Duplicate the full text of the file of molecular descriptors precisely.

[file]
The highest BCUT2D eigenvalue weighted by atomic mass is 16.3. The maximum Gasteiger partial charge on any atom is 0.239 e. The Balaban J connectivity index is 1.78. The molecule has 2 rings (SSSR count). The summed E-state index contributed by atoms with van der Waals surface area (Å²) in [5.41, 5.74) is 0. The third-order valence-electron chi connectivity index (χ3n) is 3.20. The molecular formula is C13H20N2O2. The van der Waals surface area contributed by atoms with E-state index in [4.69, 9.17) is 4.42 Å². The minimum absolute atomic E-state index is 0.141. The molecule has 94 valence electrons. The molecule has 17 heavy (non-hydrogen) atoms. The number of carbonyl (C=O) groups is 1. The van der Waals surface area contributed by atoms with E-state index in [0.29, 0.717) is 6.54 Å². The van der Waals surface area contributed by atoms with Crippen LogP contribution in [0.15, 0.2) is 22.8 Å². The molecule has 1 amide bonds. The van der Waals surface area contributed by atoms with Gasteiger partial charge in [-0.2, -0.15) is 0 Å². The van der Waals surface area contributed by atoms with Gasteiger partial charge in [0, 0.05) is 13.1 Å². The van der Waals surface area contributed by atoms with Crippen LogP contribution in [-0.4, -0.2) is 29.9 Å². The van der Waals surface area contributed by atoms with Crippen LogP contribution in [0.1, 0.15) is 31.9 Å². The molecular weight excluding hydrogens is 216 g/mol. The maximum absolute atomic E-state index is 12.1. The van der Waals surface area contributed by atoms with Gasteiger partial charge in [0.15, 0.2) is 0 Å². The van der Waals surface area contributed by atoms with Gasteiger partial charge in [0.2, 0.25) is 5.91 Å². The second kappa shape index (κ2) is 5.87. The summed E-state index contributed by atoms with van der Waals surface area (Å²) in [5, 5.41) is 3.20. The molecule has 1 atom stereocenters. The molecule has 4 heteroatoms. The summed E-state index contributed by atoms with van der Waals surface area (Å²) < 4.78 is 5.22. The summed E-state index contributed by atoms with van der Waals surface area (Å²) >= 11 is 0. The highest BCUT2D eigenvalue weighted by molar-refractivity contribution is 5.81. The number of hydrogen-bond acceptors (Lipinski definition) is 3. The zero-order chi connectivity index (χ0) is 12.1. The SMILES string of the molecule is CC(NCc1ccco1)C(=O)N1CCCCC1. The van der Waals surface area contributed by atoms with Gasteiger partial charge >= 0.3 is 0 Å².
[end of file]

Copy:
The highest BCUT2D eigenvalue weighted by atomic mass is 16.3. The maximum Gasteiger partial charge on any atom is 0.239 e. The Balaban J connectivity index is 1.78. The molecule has 2 rings (SSSR count). The summed E-state index contributed by atoms with van der Waals surface area (Å²) in [5.41, 5.74) is 0. The third-order valence-electron chi connectivity index (χ3n) is 3.20. The molecular formula is C13H20N2O2. The van der Waals surface area contributed by atoms with E-state index in [4.69, 9.17) is 4.42 Å². The minimum absolute atomic E-state index is 0.141. The molecule has 94 valence electrons. The molecule has 17 heavy (non-hydrogen) atoms. The number of carbonyl (C=O) groups is 1. The van der Waals surface area contributed by atoms with E-state index in [0.29, 0.717) is 6.54 Å². The van der Waals surface area contributed by atoms with Crippen LogP contribution in [0.15, 0.2) is 22.8 Å². The molecule has 1 amide bonds. The van der Waals surface area contributed by atoms with Gasteiger partial charge in [-0.2, -0.15) is 0 Å². The van der Waals surface area contributed by atoms with Gasteiger partial charge in [0, 0.05) is 13.1 Å². The van der Waals surface area contributed by atoms with Crippen LogP contribution in [-0.4, -0.2) is 29.9 Å². The van der Waals surface area contributed by atoms with Crippen LogP contribution in [0.1, 0.15) is 31.9 Å². The molecular weight excluding hydrogens is 216 g/mol. The maximum absolute atomic E-state index is 12.1. The van der Waals surface area contributed by atoms with Gasteiger partial charge in [0.15, 0.2) is 0 Å². The van der Waals surface area contributed by atoms with Gasteiger partial charge in [0.2, 0.25) is 5.91 Å². The second kappa shape index (κ2) is 5.87. The summed E-state index contributed by atoms with van der Waals surface area (Å²) in [5, 5.41) is 3.20. The molecule has 1 atom stereocenters. The molecule has 4 heteroatoms. The summed E-state index contributed by atoms with van der Waals surface area (Å²) < 4.78 is 5.22. The summed E-state index contributed by atoms with van der Waals surface area (Å²) >= 11 is 0. The highest BCUT2D eigenvalue weighted by molar-refractivity contribution is 5.81. The number of hydrogen-bond acceptors (Lipinski definition) is 3. The zero-order chi connectivity index (χ0) is 12.1. The SMILES string of the molecule is CC(NCc1ccco1)C(=O)N1CCCCC1. The van der Waals surface area contributed by atoms with Gasteiger partial charge >= 0.3 is 0 Å².